Wednesday, July 30, 2014

Notes from a Crazy Runner: Fastpacking the Tahoe 200 in 4 days

I hope this old train breaks down
Then I could take a walk around
And, see what there is to see
---Jack Johnson, Breakdown

4 Days, 
200 Miles, 
40,000 feet of Climbing
The Tahoe 200

A little book of notecards was my makeshift journal for the trip. I'd packed quite a lot of food thinking that I'd be able to make it the entire way unsupported. This was no FKT, not a race either but rather it was part of my job. As race director for the Tahoe 200 mile Endurance Run I felt that it was important for me to pre-run the course. There were a few sections with reports of downed trees and another short segment that I needed to find a connector trail on. 

I had 4 days, well 5 really, but I wanted to finish it in 4. That's what I do: I make myself a goal, then I purposefully make it harder just so I won't know if I can do it. I don't want to know how the story ends until I'm there. Looking through my journal notes, I realize I didn't gather too much practical information. It's actually some sort of stressed out vent. It's a map of the mental space that comes from pushing oneself in the mountains.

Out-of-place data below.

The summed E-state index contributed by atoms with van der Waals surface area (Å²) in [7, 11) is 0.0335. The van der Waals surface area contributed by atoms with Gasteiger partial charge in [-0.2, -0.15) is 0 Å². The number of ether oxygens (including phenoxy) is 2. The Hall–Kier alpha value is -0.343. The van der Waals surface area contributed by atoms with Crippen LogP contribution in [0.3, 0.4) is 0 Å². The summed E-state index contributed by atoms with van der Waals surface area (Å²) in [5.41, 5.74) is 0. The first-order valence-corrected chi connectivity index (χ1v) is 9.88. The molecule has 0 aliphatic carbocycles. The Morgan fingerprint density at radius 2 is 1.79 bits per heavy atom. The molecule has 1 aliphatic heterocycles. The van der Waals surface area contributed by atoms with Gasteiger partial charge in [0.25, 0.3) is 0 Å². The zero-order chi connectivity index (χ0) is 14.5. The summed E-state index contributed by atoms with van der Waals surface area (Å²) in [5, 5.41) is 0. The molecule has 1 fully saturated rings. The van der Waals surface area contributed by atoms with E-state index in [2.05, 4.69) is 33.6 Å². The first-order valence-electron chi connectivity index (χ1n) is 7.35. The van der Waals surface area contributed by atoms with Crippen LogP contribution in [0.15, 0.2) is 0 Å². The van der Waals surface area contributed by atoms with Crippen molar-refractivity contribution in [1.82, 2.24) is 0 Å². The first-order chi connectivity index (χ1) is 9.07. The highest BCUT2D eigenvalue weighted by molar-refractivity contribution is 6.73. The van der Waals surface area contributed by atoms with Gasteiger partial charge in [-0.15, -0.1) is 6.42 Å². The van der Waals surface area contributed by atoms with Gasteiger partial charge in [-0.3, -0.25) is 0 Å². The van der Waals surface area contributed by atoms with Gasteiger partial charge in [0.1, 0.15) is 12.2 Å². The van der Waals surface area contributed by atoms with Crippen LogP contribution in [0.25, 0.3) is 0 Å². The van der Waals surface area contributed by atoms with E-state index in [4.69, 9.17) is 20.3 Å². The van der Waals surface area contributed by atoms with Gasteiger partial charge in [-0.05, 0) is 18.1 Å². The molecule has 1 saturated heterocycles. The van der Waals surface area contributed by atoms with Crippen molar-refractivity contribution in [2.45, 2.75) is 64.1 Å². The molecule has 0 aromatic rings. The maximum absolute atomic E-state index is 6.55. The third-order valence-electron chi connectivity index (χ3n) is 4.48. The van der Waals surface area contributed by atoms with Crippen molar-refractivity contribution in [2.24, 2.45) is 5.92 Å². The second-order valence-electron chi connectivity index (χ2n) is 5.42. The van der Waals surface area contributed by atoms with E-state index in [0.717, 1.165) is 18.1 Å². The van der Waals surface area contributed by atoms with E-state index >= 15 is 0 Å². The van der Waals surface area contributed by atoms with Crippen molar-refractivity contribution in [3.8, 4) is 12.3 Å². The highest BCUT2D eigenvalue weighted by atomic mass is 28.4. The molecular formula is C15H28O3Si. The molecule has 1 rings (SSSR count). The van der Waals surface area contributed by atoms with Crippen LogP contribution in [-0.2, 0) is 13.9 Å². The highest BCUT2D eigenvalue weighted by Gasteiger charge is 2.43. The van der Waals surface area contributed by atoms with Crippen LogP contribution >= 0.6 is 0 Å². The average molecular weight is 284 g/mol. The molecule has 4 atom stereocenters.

For more about what supplies I used for the fastpack read this post: All I Need Isn't Love, It's on my Back

Notecard Journal 
Day 1
Drank out of Buck Island Lake AND Loon Lake. Not a good source (camping, 4x4, stagnant) but went 8 miles without water and felt very thirsty. 

Remember: trails are always fucking shitty going through fucking campgrounds. It took 2 hours to find where the trail left the campground. Going to be a long day. Made Cairns for other hikers to follow.

Day 2
That section was totally unexpected. Got off course and snapped my ankle really bad yesterday. Fuck that. I'm not done yet. A 15 inch piece of duct tape as a ankle brace. Glad I wrapped a bunch around my UD bottle before setting off. Ankle swollen and very sore. Met a girl who is road tripping to Santa Cruz to work at farmer's market. She gave me more duct tape. 

I'm back stepping here but I highly recommend gaiters for runners of the Tahoe 200. Should've worn gaiters. HIGHLY!